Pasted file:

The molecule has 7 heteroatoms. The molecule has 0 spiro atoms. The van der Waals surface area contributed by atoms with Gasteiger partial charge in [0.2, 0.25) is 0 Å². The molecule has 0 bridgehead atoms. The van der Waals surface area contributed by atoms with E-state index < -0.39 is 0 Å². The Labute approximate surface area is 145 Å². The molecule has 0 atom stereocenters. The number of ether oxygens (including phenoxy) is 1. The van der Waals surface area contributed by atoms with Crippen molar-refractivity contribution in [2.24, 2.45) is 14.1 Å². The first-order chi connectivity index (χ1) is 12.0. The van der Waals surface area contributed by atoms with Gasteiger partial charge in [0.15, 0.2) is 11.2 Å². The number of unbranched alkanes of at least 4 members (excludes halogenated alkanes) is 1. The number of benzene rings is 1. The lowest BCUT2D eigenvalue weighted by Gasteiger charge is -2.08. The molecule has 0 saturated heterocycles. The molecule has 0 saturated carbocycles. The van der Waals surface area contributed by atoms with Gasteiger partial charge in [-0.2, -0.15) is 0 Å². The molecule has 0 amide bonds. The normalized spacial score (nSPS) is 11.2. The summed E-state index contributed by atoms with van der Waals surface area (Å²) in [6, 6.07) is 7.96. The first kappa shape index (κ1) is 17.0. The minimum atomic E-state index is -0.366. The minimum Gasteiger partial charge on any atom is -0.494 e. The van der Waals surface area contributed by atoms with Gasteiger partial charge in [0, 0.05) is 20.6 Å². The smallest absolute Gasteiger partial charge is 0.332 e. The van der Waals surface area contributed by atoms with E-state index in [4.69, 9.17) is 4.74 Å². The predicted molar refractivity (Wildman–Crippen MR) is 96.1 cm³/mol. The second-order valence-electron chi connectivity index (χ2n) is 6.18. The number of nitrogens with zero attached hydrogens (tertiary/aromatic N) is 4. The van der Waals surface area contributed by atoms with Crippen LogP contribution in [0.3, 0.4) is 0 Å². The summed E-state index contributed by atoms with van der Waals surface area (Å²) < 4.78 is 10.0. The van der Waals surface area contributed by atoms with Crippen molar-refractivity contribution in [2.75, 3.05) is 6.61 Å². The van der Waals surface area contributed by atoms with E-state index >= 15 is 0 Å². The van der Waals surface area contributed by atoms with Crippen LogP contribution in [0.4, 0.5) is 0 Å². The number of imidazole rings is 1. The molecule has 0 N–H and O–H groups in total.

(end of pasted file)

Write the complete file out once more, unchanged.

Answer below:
The molecule has 7 heteroatoms. The molecule has 0 spiro atoms. The van der Waals surface area contributed by atoms with Gasteiger partial charge in [0.2, 0.25) is 0 Å². The molecule has 0 bridgehead atoms. The van der Waals surface area contributed by atoms with E-state index < -0.39 is 0 Å². The Labute approximate surface area is 145 Å². The molecule has 0 atom stereocenters. The number of ether oxygens (including phenoxy) is 1. The van der Waals surface area contributed by atoms with Crippen molar-refractivity contribution in [2.24, 2.45) is 14.1 Å². The first-order chi connectivity index (χ1) is 12.0. The van der Waals surface area contributed by atoms with Gasteiger partial charge in [0.15, 0.2) is 11.2 Å². The number of unbranched alkanes of at least 4 members (excludes halogenated alkanes) is 1. The number of benzene rings is 1. The lowest BCUT2D eigenvalue weighted by Gasteiger charge is -2.08. The molecule has 0 saturated heterocycles. The molecule has 0 saturated carbocycles. The van der Waals surface area contributed by atoms with Gasteiger partial charge in [-0.2, -0.15) is 0 Å². The molecule has 0 amide bonds. The normalized spacial score (nSPS) is 11.2. The summed E-state index contributed by atoms with van der Waals surface area (Å²) in [6, 6.07) is 7.96. The first kappa shape index (κ1) is 17.0. The minimum atomic E-state index is -0.366. The minimum Gasteiger partial charge on any atom is -0.494 e. The van der Waals surface area contributed by atoms with Gasteiger partial charge in [0, 0.05) is 20.6 Å². The smallest absolute Gasteiger partial charge is 0.332 e. The van der Waals surface area contributed by atoms with E-state index in [4.69, 9.17) is 4.74 Å². The predicted molar refractivity (Wildman–Crippen MR) is 96.1 cm³/mol. The second-order valence-electron chi connectivity index (χ2n) is 6.18. The number of nitrogens with zero attached hydrogens (tertiary/aromatic N) is 4. The van der Waals surface area contributed by atoms with Crippen LogP contribution in [0.3, 0.4) is 0 Å². The summed E-state index contributed by atoms with van der Waals surface area (Å²) < 4.78 is 10.0. The van der Waals surface area contributed by atoms with Crippen molar-refractivity contribution in [2.75, 3.05) is 6.61 Å². The van der Waals surface area contributed by atoms with E-state index >= 15 is 0 Å². The van der Waals surface area contributed by atoms with Crippen LogP contribution in [0.4, 0.5) is 0 Å². The number of imidazole rings is 1. The molecule has 0 N–H and O–H groups in total.